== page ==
Julia Burton always provides a stimulating talk, and she was clearly determined that this September jaunt through the butterflies of Macedonia should be no different. Macedonia is an area of former Republic of Yugoslavia not known to many of us. It is only just larger than Wales, but has 205 species of butterfly recorded. Luckily not all of them featured in this talk, or we might indeed have ended up with stony faces (like the statue Julia used to illustrate this point). Butterfly identification becomes really difficult when there are large numbers of fritillary species, graylings, blues etc. and Julia’s excellent photos enabled her to point out very subtle differences that separate the species. She took us on a tour of the mountains, lakes and marshlands of Macedonia, and across the border into Albania. Here she encountered not only butterflies, but also Brown Bears at close quarters, Praying Mantis, many birds and a cricket as big as your hand.
On Sunday 9th October WVBS members endured a very early start to reach the docks at Boston, Lincs, for a cruise on the Boston Belle. This excellent boat, manned by a helpful and friendly crew, and led by RSPB staff, quietly and steadily made its way through the lock and docks along the River Haven, out into the Wash, and then along the River Welland to Spalding where it expertly performed a 3-point turn (I didn’t know boats could do those) and returned to Boston for 2pm. No exceptional rarities were spotted but there were lots of great birds, some in large numbers. Highlights included:- • A large flock of Pink-Footed Geese flying across the Wash in the distance – a sure sign that Autumn is well underway. • Several small flocks of Golden Plovers, seeming to light up as they turned and caught the sun. • A huge flock of Oystercatchers roosting on the bank of the Wash. • A flock of grazing black-bellied Brent Geese (my personal favourite geese). • More Redshank, Little Egrets and Curlew than you could shake a stick at (but why would you want to, anyway?). • Several Common Terns fishing alongside the boat. • Good numbers of Grey and Ringed Plover. • Several Marsh Harriers – oh how easy it would be us to take them for granted in East Anglia. • 2 groups of Common Seals frowning at us from the banks as we disturbed their peace. • And to crown a lovely day, eagle-eyed Phil Borley spotted a very wet and bedraggled Peregrine Falcon on the Boston “Stump” looking very miserable as only a bird of prey can. In all, 58 species were recorded.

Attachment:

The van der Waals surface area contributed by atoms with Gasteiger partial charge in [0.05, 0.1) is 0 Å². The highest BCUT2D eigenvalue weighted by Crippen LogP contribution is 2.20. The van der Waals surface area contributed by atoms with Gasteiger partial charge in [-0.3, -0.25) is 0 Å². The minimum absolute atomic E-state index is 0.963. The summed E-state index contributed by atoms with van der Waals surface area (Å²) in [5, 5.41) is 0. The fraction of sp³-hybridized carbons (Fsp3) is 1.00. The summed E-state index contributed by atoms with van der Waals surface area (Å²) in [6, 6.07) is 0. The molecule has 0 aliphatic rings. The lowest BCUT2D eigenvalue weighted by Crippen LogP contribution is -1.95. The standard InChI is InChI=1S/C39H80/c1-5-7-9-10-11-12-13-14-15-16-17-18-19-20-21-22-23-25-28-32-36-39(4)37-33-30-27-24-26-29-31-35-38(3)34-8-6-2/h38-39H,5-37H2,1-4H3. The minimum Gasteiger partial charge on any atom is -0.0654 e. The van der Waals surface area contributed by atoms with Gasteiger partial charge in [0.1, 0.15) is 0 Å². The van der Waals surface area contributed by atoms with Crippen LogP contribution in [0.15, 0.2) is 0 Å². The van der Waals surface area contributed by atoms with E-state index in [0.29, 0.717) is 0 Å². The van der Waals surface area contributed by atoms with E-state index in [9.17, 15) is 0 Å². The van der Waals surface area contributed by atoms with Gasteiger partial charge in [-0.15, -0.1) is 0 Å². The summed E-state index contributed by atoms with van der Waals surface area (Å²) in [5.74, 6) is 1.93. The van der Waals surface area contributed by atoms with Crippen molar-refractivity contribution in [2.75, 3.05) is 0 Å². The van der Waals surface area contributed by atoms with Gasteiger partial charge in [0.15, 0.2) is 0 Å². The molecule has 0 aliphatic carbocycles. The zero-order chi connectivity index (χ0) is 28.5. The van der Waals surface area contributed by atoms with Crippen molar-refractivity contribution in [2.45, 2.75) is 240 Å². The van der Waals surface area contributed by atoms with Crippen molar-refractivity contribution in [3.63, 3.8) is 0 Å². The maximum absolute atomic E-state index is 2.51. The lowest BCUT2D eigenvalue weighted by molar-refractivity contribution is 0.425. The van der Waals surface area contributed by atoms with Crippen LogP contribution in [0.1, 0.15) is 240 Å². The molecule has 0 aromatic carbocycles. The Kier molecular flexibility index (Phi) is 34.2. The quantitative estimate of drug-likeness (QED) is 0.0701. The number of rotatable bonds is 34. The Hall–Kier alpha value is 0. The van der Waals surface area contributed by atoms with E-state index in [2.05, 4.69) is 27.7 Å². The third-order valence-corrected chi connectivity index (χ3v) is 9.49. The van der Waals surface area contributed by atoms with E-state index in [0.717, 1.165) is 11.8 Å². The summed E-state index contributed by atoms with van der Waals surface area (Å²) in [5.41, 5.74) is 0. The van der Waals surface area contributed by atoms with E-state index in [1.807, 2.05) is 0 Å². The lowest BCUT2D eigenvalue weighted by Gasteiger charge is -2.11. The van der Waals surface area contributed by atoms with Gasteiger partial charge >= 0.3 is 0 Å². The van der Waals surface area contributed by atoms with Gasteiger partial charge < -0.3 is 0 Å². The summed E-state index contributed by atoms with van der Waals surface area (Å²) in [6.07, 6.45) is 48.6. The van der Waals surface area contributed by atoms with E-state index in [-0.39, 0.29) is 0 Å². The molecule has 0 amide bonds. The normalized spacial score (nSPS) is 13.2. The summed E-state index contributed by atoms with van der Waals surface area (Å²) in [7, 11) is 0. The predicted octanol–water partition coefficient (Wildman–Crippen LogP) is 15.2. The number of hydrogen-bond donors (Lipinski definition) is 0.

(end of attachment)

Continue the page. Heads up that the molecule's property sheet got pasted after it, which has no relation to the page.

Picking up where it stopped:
Indoor meetings at Weston Longville Hall for All, 7.30pm. All welcome. (There is a £2.00 charge for non-members) Thursday 19th January – The Birds and Animals of Argentina by Allan Hale
Thursday 16th February – Unravelling the Mysteries of Bird Migration by Ieuan Evans of the BTO.
Saturday 28th January – An all-day visit to Holkham
Sunday 26th February – All day at Horsey.
For more details and information contact Sue Gale – email@example.com